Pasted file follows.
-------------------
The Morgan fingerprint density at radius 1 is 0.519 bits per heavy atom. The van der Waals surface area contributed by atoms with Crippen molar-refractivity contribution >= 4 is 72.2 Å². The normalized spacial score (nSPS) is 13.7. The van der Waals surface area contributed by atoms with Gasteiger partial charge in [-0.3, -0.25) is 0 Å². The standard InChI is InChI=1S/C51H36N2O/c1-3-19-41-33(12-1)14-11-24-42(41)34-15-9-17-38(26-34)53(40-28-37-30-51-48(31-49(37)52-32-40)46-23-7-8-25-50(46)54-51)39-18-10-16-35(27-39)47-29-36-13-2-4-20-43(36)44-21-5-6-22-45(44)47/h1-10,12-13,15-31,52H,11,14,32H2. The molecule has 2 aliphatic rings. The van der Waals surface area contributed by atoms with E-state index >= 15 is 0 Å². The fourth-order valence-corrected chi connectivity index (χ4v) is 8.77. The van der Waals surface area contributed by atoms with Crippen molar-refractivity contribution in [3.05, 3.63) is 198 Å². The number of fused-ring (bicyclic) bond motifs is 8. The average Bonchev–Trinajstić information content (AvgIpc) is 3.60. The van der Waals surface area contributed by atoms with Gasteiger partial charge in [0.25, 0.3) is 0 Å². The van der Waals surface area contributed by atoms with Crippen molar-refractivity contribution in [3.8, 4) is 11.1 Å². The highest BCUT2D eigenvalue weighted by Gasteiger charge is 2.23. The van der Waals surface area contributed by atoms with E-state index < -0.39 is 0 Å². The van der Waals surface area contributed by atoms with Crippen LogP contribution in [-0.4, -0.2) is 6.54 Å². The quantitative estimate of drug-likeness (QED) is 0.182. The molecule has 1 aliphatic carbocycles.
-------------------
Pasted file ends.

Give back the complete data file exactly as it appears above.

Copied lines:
The Morgan fingerprint density at radius 1 is 0.519 bits per heavy atom. The van der Waals surface area contributed by atoms with Crippen molar-refractivity contribution >= 4 is 72.2 Å². The normalized spacial score (nSPS) is 13.7. The van der Waals surface area contributed by atoms with Gasteiger partial charge in [-0.3, -0.25) is 0 Å². The standard InChI is InChI=1S/C51H36N2O/c1-3-19-41-33(12-1)14-11-24-42(41)34-15-9-17-38(26-34)53(40-28-37-30-51-48(31-49(37)52-32-40)46-23-7-8-25-50(46)54-51)39-18-10-16-35(27-39)47-29-36-13-2-4-20-43(36)44-21-5-6-22-45(44)47/h1-10,12-13,15-31,52H,11,14,32H2. The molecule has 2 aliphatic rings. The van der Waals surface area contributed by atoms with E-state index >= 15 is 0 Å². The fourth-order valence-corrected chi connectivity index (χ4v) is 8.77. The van der Waals surface area contributed by atoms with Crippen molar-refractivity contribution in [3.05, 3.63) is 198 Å². The number of fused-ring (bicyclic) bond motifs is 8. The average Bonchev–Trinajstić information content (AvgIpc) is 3.60. The van der Waals surface area contributed by atoms with Gasteiger partial charge in [0.25, 0.3) is 0 Å². The van der Waals surface area contributed by atoms with Crippen molar-refractivity contribution in [3.8, 4) is 11.1 Å². The highest BCUT2D eigenvalue weighted by Gasteiger charge is 2.23. The van der Waals surface area contributed by atoms with E-state index < -0.39 is 0 Å². The van der Waals surface area contributed by atoms with Crippen LogP contribution in [-0.4, -0.2) is 6.54 Å². The quantitative estimate of drug-likeness (QED) is 0.182. The molecule has 1 aliphatic carbocycles.